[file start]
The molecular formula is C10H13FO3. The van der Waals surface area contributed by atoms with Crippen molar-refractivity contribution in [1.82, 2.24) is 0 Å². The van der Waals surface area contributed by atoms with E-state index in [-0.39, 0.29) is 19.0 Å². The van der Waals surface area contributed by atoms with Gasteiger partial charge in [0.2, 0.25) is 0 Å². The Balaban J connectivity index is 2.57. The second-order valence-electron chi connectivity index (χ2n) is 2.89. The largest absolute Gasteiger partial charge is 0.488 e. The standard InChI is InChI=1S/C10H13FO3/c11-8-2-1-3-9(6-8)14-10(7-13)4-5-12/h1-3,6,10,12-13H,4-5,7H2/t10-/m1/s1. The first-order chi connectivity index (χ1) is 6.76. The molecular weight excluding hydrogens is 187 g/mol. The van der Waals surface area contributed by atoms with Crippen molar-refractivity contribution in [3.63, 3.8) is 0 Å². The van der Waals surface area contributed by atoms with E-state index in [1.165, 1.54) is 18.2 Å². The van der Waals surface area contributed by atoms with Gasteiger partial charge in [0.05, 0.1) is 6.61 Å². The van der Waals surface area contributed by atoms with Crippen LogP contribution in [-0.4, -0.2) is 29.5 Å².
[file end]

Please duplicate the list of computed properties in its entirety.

The molecular formula is C10H13FO3. The van der Waals surface area contributed by atoms with Crippen molar-refractivity contribution in [1.82, 2.24) is 0 Å². The van der Waals surface area contributed by atoms with E-state index in [-0.39, 0.29) is 19.0 Å². The van der Waals surface area contributed by atoms with Gasteiger partial charge in [0.2, 0.25) is 0 Å². The Balaban J connectivity index is 2.57. The second-order valence-electron chi connectivity index (χ2n) is 2.89. The largest absolute Gasteiger partial charge is 0.488 e. The standard InChI is InChI=1S/C10H13FO3/c11-8-2-1-3-9(6-8)14-10(7-13)4-5-12/h1-3,6,10,12-13H,4-5,7H2/t10-/m1/s1. The first-order chi connectivity index (χ1) is 6.76. The molecular weight excluding hydrogens is 187 g/mol. The van der Waals surface area contributed by atoms with Crippen molar-refractivity contribution in [3.63, 3.8) is 0 Å². The van der Waals surface area contributed by atoms with E-state index in [1.165, 1.54) is 18.2 Å². The van der Waals surface area contributed by atoms with Gasteiger partial charge in [0.05, 0.1) is 6.61 Å². The van der Waals surface area contributed by atoms with Crippen LogP contribution in [-0.4, -0.2) is 29.5 Å².